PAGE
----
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Term limits extension rejected by narrow vote in Prince George's County

Prince George's County term limits extension rejected

In an election marked statewide by uncertain races and Republican upsets, Prince George's County remained solidly blue. But there was still at least one close race on the ballot: the debate over term limits.

Prince George's County voters last week narrowly rejected a ballot question that would have extended the number of consecutive term limits the county's elected officials can serve.

Currently, a person elected to the County Council or as county executive may serve two four-year terms in a row. The charter amendment, Question J, would have made three terms, for a total of 12 years, possible.

The vote was the closest of the 10 local questions on the Prince George's ballot. Voters endorsed the other nine, all relatively uncontroversial, by at least 74 percent.

Term limits, however, were rejected by a margin of 51 to 49.

Proponents of the extension, a group that included County Executive Rushern Baker III and other elected officials, had argued that longer term limits would help boost the status of Prince George's among neighboring counties that do not have term limits, such as Montgomery County. In Howard County, executives can serve two terms and councilmembers are limited to three.

The ballot measure was proposed by the Prince George's County Council after being recommended by the county's Charter Review Commission. In its report, the group argued the limits put the county at a strategic disadvantage and should eventually be eliminated altogether.

In October, Laurel City Councilwoman Donna Crary, who also sits on the county's Democratic Central Committee, said she thought extending term limits would give lawmakers a valuable opportunity to develop experience that could serve Prince George's and its constituents on boards like the Washington Metropolitan Transit Authority and the Metropolitan Washington Council of Governments.

"Getting a handle on the budget and your own work right in front of your desk takes a minute," Crary said. The City Council would not have been affected by the term limit extension.

But Shabnam Ahmed, a University of Maryland sophomore and proponent of term limits, breathed a sigh of relief when she saw the results Nov. 5.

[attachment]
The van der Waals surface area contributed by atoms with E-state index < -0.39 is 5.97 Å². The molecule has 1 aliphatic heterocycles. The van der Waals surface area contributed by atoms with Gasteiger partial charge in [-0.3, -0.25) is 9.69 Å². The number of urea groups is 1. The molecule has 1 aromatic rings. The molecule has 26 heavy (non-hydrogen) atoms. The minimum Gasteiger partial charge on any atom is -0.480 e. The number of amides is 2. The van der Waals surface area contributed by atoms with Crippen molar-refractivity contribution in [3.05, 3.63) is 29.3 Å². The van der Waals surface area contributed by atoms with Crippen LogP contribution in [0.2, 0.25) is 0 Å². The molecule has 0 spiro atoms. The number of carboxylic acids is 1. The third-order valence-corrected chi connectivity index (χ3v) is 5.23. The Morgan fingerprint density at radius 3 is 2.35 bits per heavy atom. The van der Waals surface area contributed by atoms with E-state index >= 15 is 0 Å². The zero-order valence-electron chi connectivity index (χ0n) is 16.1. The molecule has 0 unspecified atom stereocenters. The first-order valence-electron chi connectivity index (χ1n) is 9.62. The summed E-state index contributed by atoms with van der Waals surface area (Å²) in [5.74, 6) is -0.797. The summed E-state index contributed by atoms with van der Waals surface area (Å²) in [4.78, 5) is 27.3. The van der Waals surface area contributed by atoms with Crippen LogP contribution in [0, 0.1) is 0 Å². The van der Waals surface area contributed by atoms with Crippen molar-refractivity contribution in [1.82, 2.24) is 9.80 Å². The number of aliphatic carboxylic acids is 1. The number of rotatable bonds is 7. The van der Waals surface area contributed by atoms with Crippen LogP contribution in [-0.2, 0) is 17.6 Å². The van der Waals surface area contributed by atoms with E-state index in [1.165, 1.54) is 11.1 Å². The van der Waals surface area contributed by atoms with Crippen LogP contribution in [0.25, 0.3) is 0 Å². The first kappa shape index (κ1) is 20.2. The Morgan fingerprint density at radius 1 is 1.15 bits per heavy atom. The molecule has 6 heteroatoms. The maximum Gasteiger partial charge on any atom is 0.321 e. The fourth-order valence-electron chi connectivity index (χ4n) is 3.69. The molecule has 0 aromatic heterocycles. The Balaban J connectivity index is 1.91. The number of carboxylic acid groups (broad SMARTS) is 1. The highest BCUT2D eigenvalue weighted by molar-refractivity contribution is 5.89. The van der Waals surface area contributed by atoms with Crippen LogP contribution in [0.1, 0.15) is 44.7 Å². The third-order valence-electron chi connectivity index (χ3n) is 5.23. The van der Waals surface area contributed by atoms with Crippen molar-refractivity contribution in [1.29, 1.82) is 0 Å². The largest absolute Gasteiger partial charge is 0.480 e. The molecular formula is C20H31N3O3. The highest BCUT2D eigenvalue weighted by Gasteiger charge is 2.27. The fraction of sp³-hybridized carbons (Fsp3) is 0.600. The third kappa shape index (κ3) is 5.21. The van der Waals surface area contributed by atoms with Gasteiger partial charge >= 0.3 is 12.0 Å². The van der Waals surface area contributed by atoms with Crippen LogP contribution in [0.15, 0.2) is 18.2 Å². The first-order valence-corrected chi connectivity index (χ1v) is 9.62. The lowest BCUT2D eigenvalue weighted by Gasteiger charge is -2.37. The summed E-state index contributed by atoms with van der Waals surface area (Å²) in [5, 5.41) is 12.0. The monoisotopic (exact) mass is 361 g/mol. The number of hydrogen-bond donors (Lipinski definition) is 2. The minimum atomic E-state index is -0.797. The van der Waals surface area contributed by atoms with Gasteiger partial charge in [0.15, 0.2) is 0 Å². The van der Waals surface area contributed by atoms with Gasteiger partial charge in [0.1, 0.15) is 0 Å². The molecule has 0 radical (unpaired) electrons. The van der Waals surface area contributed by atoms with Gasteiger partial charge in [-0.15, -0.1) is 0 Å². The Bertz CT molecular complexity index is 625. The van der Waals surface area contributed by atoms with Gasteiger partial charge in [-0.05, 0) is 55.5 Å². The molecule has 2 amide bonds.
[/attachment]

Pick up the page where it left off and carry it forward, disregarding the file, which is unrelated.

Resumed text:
Ahmed, 19, created a website, NoThreeTerms.com, to get the word out about the term limits debate. On Nov. 4, she went out to the polls to talk to voters about Question J.

She said she got a mostly positive response from voters, many of whom were unsure about the ballot question.

"A lot of constituents didn't know what it was," she said, "but when they did realize what it was, they said, 'We don't want an experienced politician, we don't want someone in office for 12 years.' "

Ahmed, a Bowie resident, blames some of the confusion on a sample ballot distributed by the county's Democratic Central Committee that instructed voters to check "for" on Question J, without explaining what they were voting for.

The Democrats' sample ballot was the subject of heated debate at a pre-election central committee meeting in September, where committee members broke off into factions of those who supported including the term limits question on the sample ballot and those who did not.

"The reason why I think the margin was so close was because voters didn't know," said Ahmed, whose father, Shukoor Ahmed, this year ran unsuccessfully for a delegate seat in District 23A as an independent against incumbent Democrat Geraldine Valentino-Smith. "A lot of times they aren't informed, and they do get caught up in the political propaganda."

This isn't the first time term limits have been on the ballot; the issue has come up twice in the past two decades. Term limits were first imposed in 1992 as the result of a citizen-led effort, while in 2000, the County Council attempted to eliminate them entirely, an effort that was rejected by voters.

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